President Donald Trump is considering a further reduction in the number of refugees allowed into the United States as the administration works to re-shape American immigration policy, officials say.
Trump has already slashed refugee admissions once since taking office. Now he faces a decision on how many to admit in the next budget year.
As is often the case with the Trump administration, Cabinet officials are divided as they weigh the costs and potential security risks associated with the program.
The Department of Homeland Security has been pushing for a reduction beyond the 50,000 maximum-entry mark set by Trump earlier this year as part of his travel ban executive orders — a number that is already the lowest in modern American history. In a proposal submitted late last week, the department called for a reduction to 40,000 refugees in the next budget year starting Oct. 1, citing concerns about its workload and ability to adequately vet those seeking entry.
The State Department, which oversees the program, has formally recommended that the number be kept at 50,000, according to Trump administration officials who spoke on condition of anonymity in order to discuss internal deliberations. Agencies had been given until the close of business Wednesday to submit formal recommendations for consideration.
State Department officials would have been inclined to set their recommendation higher, several of the people said, but were taking their cues from the president’s executive order and felt that 50,000 was the highest number that would be palatable to him.
Trump has until Oct. 1, the start of the new fiscal year, to determine how many refugees to admit under the Refugee Act of 1980. He is expected to consider the issue over the weekend, after he finishes up at the U.N. General Assembly in New York, one White House official said.
The U.S. welcomed 84,995 refugees in fiscal year 2016, and former President Barack Obama had wanted to raise that number to 110,000 in 2017.
Trump has made limiting immigration the centerpiece of his policy agenda. He temporarily banned visitors from a handful of Muslim-majority nations, has rescinded an Obama-era executive action protecting young immigrants from deportation and insists he’ll build a wall along the southern border.
During his campaign, Trump pledged to “stop the massive inflow of refugees” and warned that terrorists were smuggling themselves into naive countries by posing as refugees fleeing war-torn Syria.
“Thousands of refugees are being admitted with no way to screen them and are instantly made eligible for welfare and free health care, even as our own veterans, our great, great veterans, die while they’re waiting online for medical care that they desperately need,” Trump said last October.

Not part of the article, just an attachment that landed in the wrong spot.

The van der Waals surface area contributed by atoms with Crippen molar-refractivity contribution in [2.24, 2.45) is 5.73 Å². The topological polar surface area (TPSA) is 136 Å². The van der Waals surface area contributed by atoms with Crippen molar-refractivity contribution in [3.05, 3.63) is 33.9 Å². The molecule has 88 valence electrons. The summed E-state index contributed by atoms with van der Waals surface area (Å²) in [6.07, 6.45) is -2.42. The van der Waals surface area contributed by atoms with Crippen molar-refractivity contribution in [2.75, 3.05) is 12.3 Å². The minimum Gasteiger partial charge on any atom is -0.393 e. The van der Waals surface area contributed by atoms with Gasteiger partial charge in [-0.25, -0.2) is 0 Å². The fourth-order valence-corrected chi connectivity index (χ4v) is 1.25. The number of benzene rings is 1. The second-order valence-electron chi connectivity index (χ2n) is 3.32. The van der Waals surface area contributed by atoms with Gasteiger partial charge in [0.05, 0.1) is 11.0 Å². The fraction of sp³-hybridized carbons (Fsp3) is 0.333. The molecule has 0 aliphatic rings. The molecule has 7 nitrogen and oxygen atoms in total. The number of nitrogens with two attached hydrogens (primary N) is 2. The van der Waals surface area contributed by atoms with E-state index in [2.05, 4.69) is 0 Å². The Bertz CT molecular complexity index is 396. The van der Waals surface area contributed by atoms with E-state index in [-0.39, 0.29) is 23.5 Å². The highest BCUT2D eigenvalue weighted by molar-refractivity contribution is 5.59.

Instead, Trump has advocated keeping refugees closer to their homes.
In a speech to the United Nations on Tuesday, Trump thanked Jordan, Turkey and Lebanon for taking in hundreds of thousands of refugees from the Syrian conflict, and described the United States as a “compassionate nation” that has spent “billions and billions of dollars in helping to support this effort.”
“We seek an approach to refugee resettlement that is designed to help these horribly treated people, and which enables their eventual return to their home countries to be part of the rebuilding process,” he said, arguing that for the cost of resettling one refugee in the United States, the U.S. can assist more than 10 migrants in their home regions.
Advocates say that misses the point.
“I think that these comments show a basic misunderstanding of the refugee crisis,” said Jen Smyers, who helps run the immigration and refugee program at Church World Service, one of nine organizations that work to resettle refugees in the U.S. She said the safe re-integration of refugees into their home countries is always the preferred outcome, followed by integration in a nearby country that shares a refugee’s language and culture. Resettlement is a last resort when those options are impossible.
Refugees already face an extensive backlog and waiting periods that can take years. Smyers said that after Trump’s executive order, she had to tell refugees in the pipeline they’d be waiting even longer.
“It’s devastating for refugees who are overseas,” she said.
Stacie Blake, of the U.S. Committee for Refugees and Immigrants, said the proposed cutbacks were especially concerning given the migrant crises affecting so many parts of the world, including the Rohingya Muslim refugees fleeing Myanmar. She said Trump’s move could prompt other nations to “back out” as well.
White House spokeswoman Kelly Love said in a statement that the administration’s approach to refugee resettlement “is unwavering” and would be “guided by the safety and security of the American people, the protection of U.S. taxpayers, and the application of U.S. resources in a manner that stretches our dollars to help the most people.”
DHS spokesman David Lapan said that in setting the admissions ceiling, the agency would take into account the “workload capacity of all program partners, including the vetting agencies” as well as national security interests.
Simon Henshaw, the top State Department official for refugees, said the decision was ultimately Trump’s.
Associated Press writer Josh Lederman contributed from New York.
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